enforcement officers to divert their precious resources away from traditional crime-fighting strategies and concentrate instead on routine immigration enforcement. individual state legislatures are attempting to do this by passing laws like arizona's 1070. i refuse to to do it. [applause] simply because it was not the right thing to do. over the last several years, phoenix police officers arrested on average over 46,000 people a year that commit serious crimes. it is not prudent to divert those officers away from
protecting their communities to chase immigrants back and forth across the border. the answer to the emigration issue lies in washington d.c., in the form of national immigration reform. i believe congress will resolve the emigration issue at some points, but until then, i told my officers to treat people fairly and humanely. in the end, the issue will be resolved, but people will always remember, above all else, how they were treated by you. martin luther king said, "the ultimate measure of the man is not where he stands in moments
of comfort and convenience, but where he stands at times of challenge and controversy." i am honored tonight to stand here with my fellow recipients, who i believe in all of their efforts have lived up to dr. king's words. thank you. [applause] >> let's welcome the congressman. >> thank you very much. it is an honor to present one of these acknowledgment and awards. before i do that, i want to take the time for many of you to
thank you. this last time around, my campaign needed help, and with this last election, we needed it badly. we received it from any of you, and i want to thank you and extend to you my sincere appreciation. i don't know if we learned any lessons, but we did learn that having a progressive message is not necessarily the death knell for politicians, and we should not be afraid to take positions, be up front, and draw the line on occasion. this has been a great conference, as it was last year. i learned a lot, met a lot of good people, and want to extend to all the organizers and all of you my congratulations for it. a lot has been said throughout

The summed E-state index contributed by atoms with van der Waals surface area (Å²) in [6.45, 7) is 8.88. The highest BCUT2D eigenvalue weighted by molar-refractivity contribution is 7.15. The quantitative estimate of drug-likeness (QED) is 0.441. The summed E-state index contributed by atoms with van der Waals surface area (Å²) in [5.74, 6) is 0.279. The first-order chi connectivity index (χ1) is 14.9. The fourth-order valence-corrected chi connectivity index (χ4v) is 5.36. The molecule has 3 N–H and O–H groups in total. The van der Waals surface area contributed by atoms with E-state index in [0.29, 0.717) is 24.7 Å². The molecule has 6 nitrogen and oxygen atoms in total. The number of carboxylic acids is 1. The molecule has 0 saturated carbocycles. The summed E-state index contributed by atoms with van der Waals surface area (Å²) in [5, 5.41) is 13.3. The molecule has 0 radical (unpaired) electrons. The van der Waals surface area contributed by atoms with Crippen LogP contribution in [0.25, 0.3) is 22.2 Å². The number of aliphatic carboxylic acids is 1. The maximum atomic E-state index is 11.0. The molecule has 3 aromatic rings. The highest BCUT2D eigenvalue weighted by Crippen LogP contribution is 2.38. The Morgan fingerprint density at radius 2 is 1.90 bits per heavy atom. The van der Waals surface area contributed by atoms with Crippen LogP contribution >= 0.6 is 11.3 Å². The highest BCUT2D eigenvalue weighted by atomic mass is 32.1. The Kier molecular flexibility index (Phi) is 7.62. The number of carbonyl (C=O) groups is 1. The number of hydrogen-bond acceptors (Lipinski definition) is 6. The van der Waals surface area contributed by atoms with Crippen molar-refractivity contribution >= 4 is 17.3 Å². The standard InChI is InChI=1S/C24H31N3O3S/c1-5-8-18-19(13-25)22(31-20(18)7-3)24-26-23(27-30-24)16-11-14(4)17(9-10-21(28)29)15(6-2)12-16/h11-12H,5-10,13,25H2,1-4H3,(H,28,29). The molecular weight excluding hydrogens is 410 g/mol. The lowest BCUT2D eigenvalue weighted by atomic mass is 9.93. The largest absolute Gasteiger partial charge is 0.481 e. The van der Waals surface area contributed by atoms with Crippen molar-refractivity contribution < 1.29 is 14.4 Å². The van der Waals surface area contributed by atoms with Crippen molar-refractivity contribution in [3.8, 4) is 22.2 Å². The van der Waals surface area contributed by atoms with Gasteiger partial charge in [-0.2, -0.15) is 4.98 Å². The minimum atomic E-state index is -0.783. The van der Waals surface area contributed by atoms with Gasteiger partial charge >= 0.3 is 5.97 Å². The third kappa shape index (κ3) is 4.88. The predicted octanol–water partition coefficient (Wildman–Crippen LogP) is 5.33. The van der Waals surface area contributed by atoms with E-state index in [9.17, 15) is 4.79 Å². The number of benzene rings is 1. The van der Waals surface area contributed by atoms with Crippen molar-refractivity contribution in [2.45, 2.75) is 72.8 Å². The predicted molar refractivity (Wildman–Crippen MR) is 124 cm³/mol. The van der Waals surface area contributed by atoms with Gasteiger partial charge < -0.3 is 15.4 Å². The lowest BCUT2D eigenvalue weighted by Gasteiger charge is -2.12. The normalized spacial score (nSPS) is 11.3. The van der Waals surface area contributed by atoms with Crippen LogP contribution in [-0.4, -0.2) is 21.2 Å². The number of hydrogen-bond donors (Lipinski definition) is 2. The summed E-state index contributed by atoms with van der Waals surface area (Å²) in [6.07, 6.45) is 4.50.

the last two or three months about what we are up against, wheat being anybody who thinks the country is going to hell in a handbasket. there are plenty of us in the country, not just us. what are we up against? corporate money, all those things. let me tell you, we are in a great position to motivate, organized, and energize the american public, and you are a critical part of that process. we are not in bad shape, we are in great shape. we should be optimistic and we should be really ready for a really good fight, a fight that not only we can win, but we are going to win. so thank you for that. you know, immigration is a touchstone issue, and i am glad for the theme today. an issue that touches on what is american, what our traditions are, our values, our rule of law.
in doing so, immigration has been used as a very ugly, divisive wedge issue by the extremists, the extreme right in this country, to make people afraid of, to use it as a motivator, to try to win their elections, and in some cases, winning those elections. but immigration is not an issue to run away from. it is a complex, delicate, but you cannot ignore it. it is part and parcel of how we are evolving in this country. i want to take time today, and coming from a state that is unabashedly ahead of its time, arizona, i want to take the time to acknowledge the next recipient. councilman, jackson mississippi.